Legal aspects of transgenderism
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A person may be considered to be a transsexual person if their gender identity is inconsistent or not culturally associated with the sex they were assigned at birth, and consequently also with the gender role and social status that is typically associated with that sex. They may have, or may intend to establish, a new gender status that accords with their gender identity. Transsexual is generally considered a subset of transgender, but some transsexual people reject being labelled transgender.
Globally, most legal jurisdictions recognise the two traditional gender identities and social roles, man and woman, but tend to exclude any other gender identities, and expressions. However, there are some countries which recognize, by law, a third gender. There is now a greater understanding of the breadth of variation outside the typical categories of "man" and "woman", and many self-descriptions are now entering the literature, including pangender, polygender, genderqueer and agender. Medically and socially, the term "transsexualism" is being replaced with gender identity or gender dysphoria, and terms such as transgender people, trans men and trans women are replacing the category of transsexual people.
This raises many legal issues and aspects of transgenderism. Most of these issues are generally considered a part of family law, especially the issues of marriage and the question of a transsexual person benefiting from a partner's insurance or social security.
The degree of legal recognition provided to transgenderism varies widely throughout the world. Many countries now legally recognise sex reassignments by permitting a change of legal gender on an individual's birth certificate. Many transsexual people have permanent surgery to change their body, Sexual Reassignment Sugery (SRS) or semi-permanently change their body by hormonal means, Hormone Replacement Therapy (HRT). In many countries, some of these modifications are required for legal recognition. In a few, the legal aspects are directly tied to health care; i.e. the same bodies or doctors decide whether a person can move forward in their treatment, and the subsequent processes automatically incorporate both matters.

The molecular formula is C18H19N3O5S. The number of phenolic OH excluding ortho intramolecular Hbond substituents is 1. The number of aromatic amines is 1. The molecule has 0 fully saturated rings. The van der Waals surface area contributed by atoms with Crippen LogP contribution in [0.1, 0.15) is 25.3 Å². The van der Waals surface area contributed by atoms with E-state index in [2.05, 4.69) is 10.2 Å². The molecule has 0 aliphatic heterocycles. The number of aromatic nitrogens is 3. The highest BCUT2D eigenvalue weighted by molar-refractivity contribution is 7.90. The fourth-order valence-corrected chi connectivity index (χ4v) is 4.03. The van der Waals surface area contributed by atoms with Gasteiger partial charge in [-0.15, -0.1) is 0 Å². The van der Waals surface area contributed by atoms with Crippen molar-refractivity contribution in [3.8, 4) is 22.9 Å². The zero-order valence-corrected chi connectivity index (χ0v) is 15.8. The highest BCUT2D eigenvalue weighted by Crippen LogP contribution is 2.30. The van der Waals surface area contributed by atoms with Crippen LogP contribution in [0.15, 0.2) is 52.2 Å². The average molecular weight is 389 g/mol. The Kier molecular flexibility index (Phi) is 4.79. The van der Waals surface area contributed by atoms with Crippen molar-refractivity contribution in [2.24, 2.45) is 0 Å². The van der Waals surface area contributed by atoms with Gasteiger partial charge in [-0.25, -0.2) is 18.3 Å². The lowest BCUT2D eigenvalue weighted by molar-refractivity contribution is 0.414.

In some jurisdictions, transgender people (who are considered non-transsexual) can benefit from the legal recognition given to transsexual people. In some countries, an explicit medical diagnosis of "transsexualism" is (at least formally) necessary. In others, a diagnosis of "gender dysphoria," or simply the fact that one has established a non-conforming gender role, can be sufficient for some or all of the legal recognition available. The DSM-V recognizes Gender Dysphoria as the official diagnoses.
- 1 Europe
- 2 Africa
- 3 Americas
- 4 Asia
- 5 Australia
- 6 See also
- 7 References
- 8 Notes
- 9 External links
|This section does not cite any references or sources. (May 2015)|
A majority of countries in Europe give transgender people the right to at least change their first name, most of which also provide a way of changing birth certificates. Several European countries recognize the right of transsexuals to marry in accordance with their post-operative sex. Croatia, Czech Republic, Denmark, Finland, France, Germany, Ireland, Italy, the Netherlands, Norway, Poland, Portugal, Romania, Sweden, Spain, Turkey, and the United Kingdom all recognize this right. The Convention on the recognition of decisions regarding a sex change provides regulations for mutual recognition of sex change decisions and has been signed by five European countries and ratified by Spain and the Netherlands.